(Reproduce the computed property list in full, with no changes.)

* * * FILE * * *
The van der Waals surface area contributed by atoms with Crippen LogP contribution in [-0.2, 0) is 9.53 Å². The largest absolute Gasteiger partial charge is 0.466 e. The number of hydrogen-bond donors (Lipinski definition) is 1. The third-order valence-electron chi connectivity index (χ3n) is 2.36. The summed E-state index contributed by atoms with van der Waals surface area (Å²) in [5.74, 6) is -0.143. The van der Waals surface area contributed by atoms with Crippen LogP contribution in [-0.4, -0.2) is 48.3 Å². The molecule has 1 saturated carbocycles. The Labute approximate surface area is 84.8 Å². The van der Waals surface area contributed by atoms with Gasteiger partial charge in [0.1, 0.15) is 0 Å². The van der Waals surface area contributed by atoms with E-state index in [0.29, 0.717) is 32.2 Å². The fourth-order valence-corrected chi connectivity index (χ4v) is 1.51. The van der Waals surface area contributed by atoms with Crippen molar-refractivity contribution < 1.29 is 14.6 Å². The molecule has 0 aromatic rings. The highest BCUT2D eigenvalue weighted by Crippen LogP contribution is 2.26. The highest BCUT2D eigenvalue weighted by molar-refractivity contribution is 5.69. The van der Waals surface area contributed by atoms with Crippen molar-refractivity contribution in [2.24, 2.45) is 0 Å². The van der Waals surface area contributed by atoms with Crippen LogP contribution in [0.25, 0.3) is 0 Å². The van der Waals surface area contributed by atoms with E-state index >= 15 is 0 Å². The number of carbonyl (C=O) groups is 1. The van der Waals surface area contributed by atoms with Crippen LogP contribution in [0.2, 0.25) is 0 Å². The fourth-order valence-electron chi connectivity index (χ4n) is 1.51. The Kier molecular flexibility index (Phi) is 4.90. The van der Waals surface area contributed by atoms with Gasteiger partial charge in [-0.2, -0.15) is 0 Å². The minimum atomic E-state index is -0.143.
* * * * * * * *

The van der Waals surface area contributed by atoms with Crippen LogP contribution in [-0.2, 0) is 9.53 Å². The largest absolute Gasteiger partial charge is 0.466 e. The number of hydrogen-bond donors (Lipinski definition) is 1. The third-order valence-electron chi connectivity index (χ3n) is 2.36. The summed E-state index contributed by atoms with van der Waals surface area (Å²) in [5.74, 6) is -0.143. The van der Waals surface area contributed by atoms with Crippen LogP contribution in [-0.4, -0.2) is 48.3 Å². The molecule has 1 saturated carbocycles. The Labute approximate surface area is 84.8 Å². The van der Waals surface area contributed by atoms with Gasteiger partial charge in [0.1, 0.15) is 0 Å². The van der Waals surface area contributed by atoms with E-state index in [0.29, 0.717) is 32.2 Å². The fourth-order valence-corrected chi connectivity index (χ4v) is 1.51. The van der Waals surface area contributed by atoms with Crippen molar-refractivity contribution < 1.29 is 14.6 Å². The molecule has 0 aromatic rings. The highest BCUT2D eigenvalue weighted by Crippen LogP contribution is 2.26. The highest BCUT2D eigenvalue weighted by molar-refractivity contribution is 5.69. The van der Waals surface area contributed by atoms with Crippen molar-refractivity contribution in [2.24, 2.45) is 0 Å². The van der Waals surface area contributed by atoms with Crippen LogP contribution in [0.25, 0.3) is 0 Å². The van der Waals surface area contributed by atoms with E-state index >= 15 is 0 Å². The number of carbonyl (C=O) groups is 1. The van der Waals surface area contributed by atoms with Crippen LogP contribution in [0.2, 0.25) is 0 Å². The fourth-order valence-electron chi connectivity index (χ4n) is 1.51. The Kier molecular flexibility index (Phi) is 4.90. The van der Waals surface area contributed by atoms with Gasteiger partial charge in [-0.2, -0.15) is 0 Å². The minimum atomic E-state index is -0.143.